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How not to get left in the digital landscape dust

Even with millennials snapping at their heels, members of the older business generation don’t like to face the fact that there are simply more people online today than ever before. Can I put it bluntly? The world has changed! The internet population now makes up half of our global population, and 70 percent of those are active on social media. With the rapid proliferation of digital technologies in the last two decades, there has been a corresponding change in consumer behaviour and expectations. One very important example: most prospective buyers now research businesses, products and services online first before making a purchasing decision. That generation of business professionals who are not using social media to connect with their clients, convert prospective interest into sales, and cast the net wide to market their products are not only missing out… but they are also vulnerable.

As members of the business community, it is imperative (as always) to be aware of the shifts that alter the professional landscape. Ignoring this is the surest way to be left behind. And in a marketplace where relevance is key, this mistake can be the difference between prosperity and a slow…lingering…utter…failure. Death by a thousand cuts – business version. Yet despite this, many members of the baby boomer generation are still reluctant to fully embrace online methods. Let’s investigate.

First off, the baby boomer generation came of age when the norm for marketing was sending direct mailers and purchasing heavy media advertisements, all part of the ‘interruption marketing’ era. Further, many of this generation completed their entire schooling without ever using a computer. Youth today simply would not relate! Fast forward to 2017 and while the baby boomers are the demographic segment at the peak of their professional career that also holds the largest portion of wealth, many still resist using the most effective tool in a business professional’s arsenal: social media. The millennials, on the other hand, are fluent in its uses and fully comprehend its importance. But they have an unfair advantage, they grew up as digital natives. It’s as though they are hard-wired for it. While up to 90 percent of millennials own a smartphone; this statistic is only approximately 43 percent for baby boomers in the same income bracket.

Unfortunately, the business community in the older demographic will always be playing catch-up in this arena and if they don’t learn to effectively use digital to reach their customer base, they will simply continue losing business to the tech-savvy who become more and more relevant. Social media marketing and interactive marketing are only going to continue growing in importance as sources of news, product information and peer-recommendations, especially regarding goods and services. In fact, there is some evidence that this may be the most accessible venue for sharing information as some consumers now resist traditional direct marketing efforts by registering on Do Not Call Registries, not opening direct mail and unsubscribing from email lists that they voluntarily added themselves to initially.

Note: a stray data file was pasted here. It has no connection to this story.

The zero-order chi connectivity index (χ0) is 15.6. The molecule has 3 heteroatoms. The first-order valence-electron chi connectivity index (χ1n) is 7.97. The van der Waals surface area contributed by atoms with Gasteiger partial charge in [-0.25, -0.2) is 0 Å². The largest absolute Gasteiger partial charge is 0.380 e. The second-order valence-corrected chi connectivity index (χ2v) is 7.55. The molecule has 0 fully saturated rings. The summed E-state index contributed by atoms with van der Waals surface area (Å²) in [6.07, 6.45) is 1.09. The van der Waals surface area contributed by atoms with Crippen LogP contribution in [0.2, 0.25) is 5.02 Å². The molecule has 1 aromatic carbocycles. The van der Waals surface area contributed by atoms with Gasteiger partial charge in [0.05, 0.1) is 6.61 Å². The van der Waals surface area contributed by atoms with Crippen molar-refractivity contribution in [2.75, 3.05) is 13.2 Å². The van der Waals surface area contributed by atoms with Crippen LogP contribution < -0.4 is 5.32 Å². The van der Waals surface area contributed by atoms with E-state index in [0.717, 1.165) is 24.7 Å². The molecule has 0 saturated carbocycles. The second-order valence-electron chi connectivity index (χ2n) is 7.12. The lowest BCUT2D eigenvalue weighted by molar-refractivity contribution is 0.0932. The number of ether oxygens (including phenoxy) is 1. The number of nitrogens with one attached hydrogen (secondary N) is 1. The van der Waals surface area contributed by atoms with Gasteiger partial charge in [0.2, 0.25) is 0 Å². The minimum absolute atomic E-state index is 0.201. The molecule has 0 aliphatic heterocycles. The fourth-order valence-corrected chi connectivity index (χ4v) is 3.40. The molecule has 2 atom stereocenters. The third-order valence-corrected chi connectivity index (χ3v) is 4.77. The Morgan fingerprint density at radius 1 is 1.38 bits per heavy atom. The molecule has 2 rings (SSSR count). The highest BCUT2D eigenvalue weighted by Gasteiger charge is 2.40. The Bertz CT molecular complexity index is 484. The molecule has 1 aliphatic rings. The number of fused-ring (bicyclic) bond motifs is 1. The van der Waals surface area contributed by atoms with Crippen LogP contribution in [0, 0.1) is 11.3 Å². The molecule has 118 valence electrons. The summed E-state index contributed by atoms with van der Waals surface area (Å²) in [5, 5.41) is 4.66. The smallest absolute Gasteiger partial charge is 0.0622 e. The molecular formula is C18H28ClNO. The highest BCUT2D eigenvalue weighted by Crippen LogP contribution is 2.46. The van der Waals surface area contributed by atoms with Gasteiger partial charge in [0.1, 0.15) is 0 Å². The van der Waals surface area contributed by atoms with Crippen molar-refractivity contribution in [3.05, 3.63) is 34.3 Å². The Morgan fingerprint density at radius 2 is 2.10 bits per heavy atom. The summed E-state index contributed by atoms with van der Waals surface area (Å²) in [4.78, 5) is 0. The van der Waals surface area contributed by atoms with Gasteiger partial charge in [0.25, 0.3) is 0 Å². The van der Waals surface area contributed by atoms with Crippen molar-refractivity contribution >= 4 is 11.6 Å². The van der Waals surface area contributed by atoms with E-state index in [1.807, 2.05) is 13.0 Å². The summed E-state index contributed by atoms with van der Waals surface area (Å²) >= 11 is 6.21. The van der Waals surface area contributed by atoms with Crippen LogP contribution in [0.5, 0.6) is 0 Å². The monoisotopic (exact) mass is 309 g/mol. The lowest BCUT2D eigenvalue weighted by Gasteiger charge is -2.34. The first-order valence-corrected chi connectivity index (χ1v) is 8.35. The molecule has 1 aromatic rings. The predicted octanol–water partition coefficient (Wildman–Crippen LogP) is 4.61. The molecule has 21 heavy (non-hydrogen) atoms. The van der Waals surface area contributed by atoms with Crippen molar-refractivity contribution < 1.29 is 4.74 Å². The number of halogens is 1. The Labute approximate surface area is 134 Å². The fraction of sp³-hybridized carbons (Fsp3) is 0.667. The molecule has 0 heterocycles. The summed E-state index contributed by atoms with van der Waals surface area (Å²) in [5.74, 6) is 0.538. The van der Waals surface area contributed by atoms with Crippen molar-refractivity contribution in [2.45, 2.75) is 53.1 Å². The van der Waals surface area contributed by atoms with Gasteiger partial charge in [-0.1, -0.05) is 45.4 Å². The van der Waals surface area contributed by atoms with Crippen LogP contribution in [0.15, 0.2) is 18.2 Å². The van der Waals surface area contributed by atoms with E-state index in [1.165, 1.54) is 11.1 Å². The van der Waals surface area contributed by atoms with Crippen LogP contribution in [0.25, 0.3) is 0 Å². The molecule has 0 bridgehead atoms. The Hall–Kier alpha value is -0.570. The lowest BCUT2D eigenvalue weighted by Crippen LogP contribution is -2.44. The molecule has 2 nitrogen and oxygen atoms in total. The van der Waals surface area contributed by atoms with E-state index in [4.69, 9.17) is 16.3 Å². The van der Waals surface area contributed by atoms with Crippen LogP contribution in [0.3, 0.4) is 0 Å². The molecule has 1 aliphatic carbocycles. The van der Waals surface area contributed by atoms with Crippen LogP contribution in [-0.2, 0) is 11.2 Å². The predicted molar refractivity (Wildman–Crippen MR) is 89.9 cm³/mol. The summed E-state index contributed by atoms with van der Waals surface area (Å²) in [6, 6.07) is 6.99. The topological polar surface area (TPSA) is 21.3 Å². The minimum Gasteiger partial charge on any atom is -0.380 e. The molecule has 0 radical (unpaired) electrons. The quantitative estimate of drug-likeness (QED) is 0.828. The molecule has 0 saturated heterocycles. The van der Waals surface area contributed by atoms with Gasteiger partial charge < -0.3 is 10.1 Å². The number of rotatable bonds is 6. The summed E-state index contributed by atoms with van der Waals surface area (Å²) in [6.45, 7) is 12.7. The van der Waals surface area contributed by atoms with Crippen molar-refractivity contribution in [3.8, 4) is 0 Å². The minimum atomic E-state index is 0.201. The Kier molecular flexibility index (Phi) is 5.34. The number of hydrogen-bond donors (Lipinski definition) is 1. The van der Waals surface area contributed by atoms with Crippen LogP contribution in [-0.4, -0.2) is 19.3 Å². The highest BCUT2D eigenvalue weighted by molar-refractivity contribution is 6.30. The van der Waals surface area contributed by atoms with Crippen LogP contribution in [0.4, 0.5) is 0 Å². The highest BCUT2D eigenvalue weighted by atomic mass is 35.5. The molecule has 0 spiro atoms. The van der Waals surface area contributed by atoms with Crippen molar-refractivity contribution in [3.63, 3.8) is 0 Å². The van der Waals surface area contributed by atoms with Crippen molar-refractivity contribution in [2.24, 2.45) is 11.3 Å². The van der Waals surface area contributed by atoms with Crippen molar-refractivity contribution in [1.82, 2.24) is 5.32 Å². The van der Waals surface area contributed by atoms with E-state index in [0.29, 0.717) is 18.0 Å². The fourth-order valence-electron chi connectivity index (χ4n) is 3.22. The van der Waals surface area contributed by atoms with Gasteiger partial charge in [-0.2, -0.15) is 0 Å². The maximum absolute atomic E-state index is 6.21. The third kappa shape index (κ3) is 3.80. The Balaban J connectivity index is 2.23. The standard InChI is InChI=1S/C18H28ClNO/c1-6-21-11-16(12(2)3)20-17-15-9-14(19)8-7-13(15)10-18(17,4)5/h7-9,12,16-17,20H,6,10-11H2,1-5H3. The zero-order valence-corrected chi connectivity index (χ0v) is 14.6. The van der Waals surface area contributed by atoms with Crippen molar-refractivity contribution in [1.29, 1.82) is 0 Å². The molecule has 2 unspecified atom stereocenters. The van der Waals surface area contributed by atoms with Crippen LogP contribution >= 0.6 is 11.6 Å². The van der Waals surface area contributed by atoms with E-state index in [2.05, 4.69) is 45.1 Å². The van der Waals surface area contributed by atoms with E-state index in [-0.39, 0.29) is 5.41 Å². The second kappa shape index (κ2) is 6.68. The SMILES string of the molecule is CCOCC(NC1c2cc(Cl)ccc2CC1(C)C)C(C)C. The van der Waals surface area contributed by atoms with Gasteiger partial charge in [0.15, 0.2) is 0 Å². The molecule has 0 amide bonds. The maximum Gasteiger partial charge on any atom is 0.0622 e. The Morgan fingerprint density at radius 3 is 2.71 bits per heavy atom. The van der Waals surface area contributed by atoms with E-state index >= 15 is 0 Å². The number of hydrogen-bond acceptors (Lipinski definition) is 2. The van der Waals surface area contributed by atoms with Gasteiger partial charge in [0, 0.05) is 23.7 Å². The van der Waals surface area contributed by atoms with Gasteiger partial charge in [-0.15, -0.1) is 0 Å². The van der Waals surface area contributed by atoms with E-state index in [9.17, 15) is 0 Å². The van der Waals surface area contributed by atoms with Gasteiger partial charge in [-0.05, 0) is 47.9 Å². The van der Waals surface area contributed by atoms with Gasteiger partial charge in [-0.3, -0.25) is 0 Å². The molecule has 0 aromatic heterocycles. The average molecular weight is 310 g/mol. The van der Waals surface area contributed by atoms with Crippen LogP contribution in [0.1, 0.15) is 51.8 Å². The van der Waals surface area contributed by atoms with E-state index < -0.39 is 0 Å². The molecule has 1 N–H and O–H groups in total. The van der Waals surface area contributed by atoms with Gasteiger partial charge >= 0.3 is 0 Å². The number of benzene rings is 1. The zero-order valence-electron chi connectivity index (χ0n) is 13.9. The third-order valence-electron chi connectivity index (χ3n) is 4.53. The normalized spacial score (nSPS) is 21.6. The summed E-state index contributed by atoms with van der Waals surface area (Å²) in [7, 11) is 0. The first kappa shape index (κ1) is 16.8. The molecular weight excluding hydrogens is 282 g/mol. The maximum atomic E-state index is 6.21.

But social media does not have to be overwhelming – even to those digital dinosaurs who keep parking it in the “too hard” or “maybe later” basket and then “never get around to it.” It’s vital to remember that technology itself should never be intimidating. Brian Solis explained this best when he stated that, “Social media is more about sociology and psychology, than technology.” This may sound familiar since sociology and psychology are the disciplines that marketing calls home. Once you understand this concept, then learning the nuts and bolts of new tech and electronic devices is simple. Just remember, it’s not about the tools, it’s – still – all about the people.

It’s also wise to remember that content trumps channel always. This boils down to the fact that a practical campaign and messaging strategy must take priority. Any effective marketer already knows this: the message comes first and the decisions about how to distribute that message come later. This concept is no different when applied to digital media. Once the message and strategy are developed, then it is time to consider how it will be applied to various platforms – rather than the other way around.

And finally, do not let social media or digital technologies replace or overshadow other marketing efforts. While it is important that all professional associations include these tools in their customer service and marketing to stay competitive, it’s equally important to realize that they should simply be a part of a larger marketing strategy that includes traditional methods. Social media should exist neither as 0 percent of your plan or as 100 percent. When either of these scenarios is true, you are overlooking some segment of your intended audience. For any generation, the best approach is to integrate online and offline tools into a powerful business strategy … then have a commitment to ‘always be learning.’

Sarah Pearce is a professional speaker, business coach, social strategist and author of Online Reputation: Your Most Valuable Asset in a Digital Age.
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